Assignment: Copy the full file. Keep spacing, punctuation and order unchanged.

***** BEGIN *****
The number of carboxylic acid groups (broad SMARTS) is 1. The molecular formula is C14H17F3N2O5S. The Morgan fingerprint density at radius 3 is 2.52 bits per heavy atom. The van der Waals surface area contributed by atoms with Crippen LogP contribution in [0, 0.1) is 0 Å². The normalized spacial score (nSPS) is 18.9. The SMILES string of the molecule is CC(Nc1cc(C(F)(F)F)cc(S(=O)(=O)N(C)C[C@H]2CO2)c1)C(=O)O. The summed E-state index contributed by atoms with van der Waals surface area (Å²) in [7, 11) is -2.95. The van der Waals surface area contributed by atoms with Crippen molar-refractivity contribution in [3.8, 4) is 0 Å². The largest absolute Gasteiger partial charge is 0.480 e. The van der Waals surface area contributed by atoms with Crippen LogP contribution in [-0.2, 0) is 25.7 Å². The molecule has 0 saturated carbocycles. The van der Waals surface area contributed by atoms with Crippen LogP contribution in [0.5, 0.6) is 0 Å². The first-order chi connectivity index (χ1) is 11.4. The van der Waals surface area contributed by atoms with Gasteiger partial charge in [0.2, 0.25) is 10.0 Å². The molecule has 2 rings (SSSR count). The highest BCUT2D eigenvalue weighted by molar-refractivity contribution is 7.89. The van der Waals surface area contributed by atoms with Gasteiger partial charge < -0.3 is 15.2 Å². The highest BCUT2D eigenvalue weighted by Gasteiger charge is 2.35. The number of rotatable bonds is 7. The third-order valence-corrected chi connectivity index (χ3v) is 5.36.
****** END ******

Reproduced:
The number of carboxylic acid groups (broad SMARTS) is 1. The molecular formula is C14H17F3N2O5S. The Morgan fingerprint density at radius 3 is 2.52 bits per heavy atom. The van der Waals surface area contributed by atoms with Crippen LogP contribution in [0, 0.1) is 0 Å². The normalized spacial score (nSPS) is 18.9. The SMILES string of the molecule is CC(Nc1cc(C(F)(F)F)cc(S(=O)(=O)N(C)C[C@H]2CO2)c1)C(=O)O. The summed E-state index contributed by atoms with van der Waals surface area (Å²) in [7, 11) is -2.95. The van der Waals surface area contributed by atoms with Crippen molar-refractivity contribution in [3.8, 4) is 0 Å². The largest absolute Gasteiger partial charge is 0.480 e. The van der Waals surface area contributed by atoms with Crippen LogP contribution in [-0.2, 0) is 25.7 Å². The molecule has 0 saturated carbocycles. The van der Waals surface area contributed by atoms with Crippen LogP contribution in [0.5, 0.6) is 0 Å². The first-order chi connectivity index (χ1) is 11.4. The van der Waals surface area contributed by atoms with Gasteiger partial charge in [0.2, 0.25) is 10.0 Å². The molecule has 2 rings (SSSR count). The highest BCUT2D eigenvalue weighted by molar-refractivity contribution is 7.89. The van der Waals surface area contributed by atoms with Gasteiger partial charge < -0.3 is 15.2 Å². The highest BCUT2D eigenvalue weighted by Gasteiger charge is 2.35. The number of rotatable bonds is 7. The third-order valence-corrected chi connectivity index (χ3v) is 5.36.